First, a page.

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West Ham United Women 3-2 Reading Women: Match Report

West Ham goals from Dagný Brynjarsdóttir and Viviane Asseyi (x2) were enough to seal the points, despite Reading strikes from Charlie Wellings and Sanne Troelsgaard.

West Ham United v Reading - Barclays Women’s Super League Photo by Alex Pantling/Getty Images

For the Reading fans who turned up to the Chigwell Construction Stadium asking ‘can we fix it?’, the answer was ‘nearly… and so close’, (you can guess that I so wanted to write ‘yes we can!’), the Royals fighting back from a half-time 3-0 deficit to eventually lose 3-2.

It again wasn’t to be, even with a great second-half performance showing excellent spirit and effort with goals from Charlie Wellings and a late penalty from Sanne Troelsgaard – leading to an exciting end to the match, with some very anxious home supporters.

It was unfortunately another big lesson for Kelly Chambers’ team with another slow start, combined with some clinical finishing by the Hammers. The first-half performance cost the Royals dearly and simply left them with too much to do.

The starting line-up included only change from the team that played so well against Arsenal last weekend (especially when you saw Arsenal’s mid-week performance away to Lyon!) but still seeing the Royals end the match with nothing to show for the effort and resilience – Charlie Wellings back in the team for the injured Emma Harries.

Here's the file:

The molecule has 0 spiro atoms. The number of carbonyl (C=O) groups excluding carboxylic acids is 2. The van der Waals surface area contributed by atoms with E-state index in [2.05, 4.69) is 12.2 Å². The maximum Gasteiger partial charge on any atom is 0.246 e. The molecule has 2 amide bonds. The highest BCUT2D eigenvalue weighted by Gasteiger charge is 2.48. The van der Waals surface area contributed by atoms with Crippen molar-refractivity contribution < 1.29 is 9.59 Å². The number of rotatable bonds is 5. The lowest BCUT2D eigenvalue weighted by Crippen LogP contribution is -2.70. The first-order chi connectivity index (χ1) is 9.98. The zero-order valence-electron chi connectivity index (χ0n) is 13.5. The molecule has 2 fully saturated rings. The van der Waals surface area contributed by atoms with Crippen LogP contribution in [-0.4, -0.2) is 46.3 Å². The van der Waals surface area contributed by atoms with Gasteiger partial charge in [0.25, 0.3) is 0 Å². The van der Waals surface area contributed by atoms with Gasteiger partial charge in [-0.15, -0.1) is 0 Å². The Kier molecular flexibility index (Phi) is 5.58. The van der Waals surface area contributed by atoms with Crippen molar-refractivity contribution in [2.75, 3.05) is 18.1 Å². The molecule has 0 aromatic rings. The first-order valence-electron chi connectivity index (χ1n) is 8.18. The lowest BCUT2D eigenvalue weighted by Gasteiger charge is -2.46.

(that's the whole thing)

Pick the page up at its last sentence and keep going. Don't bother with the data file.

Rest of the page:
Similar to Reading, in every close season West Ham have had to rebuild (12 incoming players and 10 departures) including losing their club captain Gilly Flaherty (following her old manager Matt Beard to Liverpool). With Paul Konchesky in charge, West Ham have started the WSL relatively well with now three wins.

If Reading won the toss and decided to change ends it was a tactic that didn’t work. From a Reading fans’ point of view it was a first half to forget and from a Reading team’s point of view it was one to remember and quickly learn from.

With this morning’s weather providing more changes than the government (the tube station before Dagenham East was closed due to flooding!) the match started in near perfect conditions and blue skies. That’s where the perfection ended with the Royals 1-0 down after just four minutes. A right-wing cross from West Ham’s Mel Filis was headed home too easily by the very tall Icelandic striker and West Ham captain, Dagny Brynjarsdottir.

West Ham United v Reading - Barclays Women’s Super League
West Ham captain Dagny Brynjarsdottir
Photo by Alex Pantling/Getty Images

There were further warnings to come, with the home team on the front foot and seeing an early Viviane Asseyi effort quite rightly ruled offside, a cross shot from the Hammers’ captain nearly catching the Reading goalkeeper out, quickly followed by another shot flashing just wide. If Amalie Eikeland didn’t already know, she soon found out she was going to be in for a busy defensive afternoon.

Kelly Chambers certainly won’t be happy with the second goal, the Reading defence failing to clear their lines with several attempts, with the ball eventually falling to Viviane Asseyi who took the opportunity to finish from close range to put the claret and blues 2-0 up after just 20 minutes.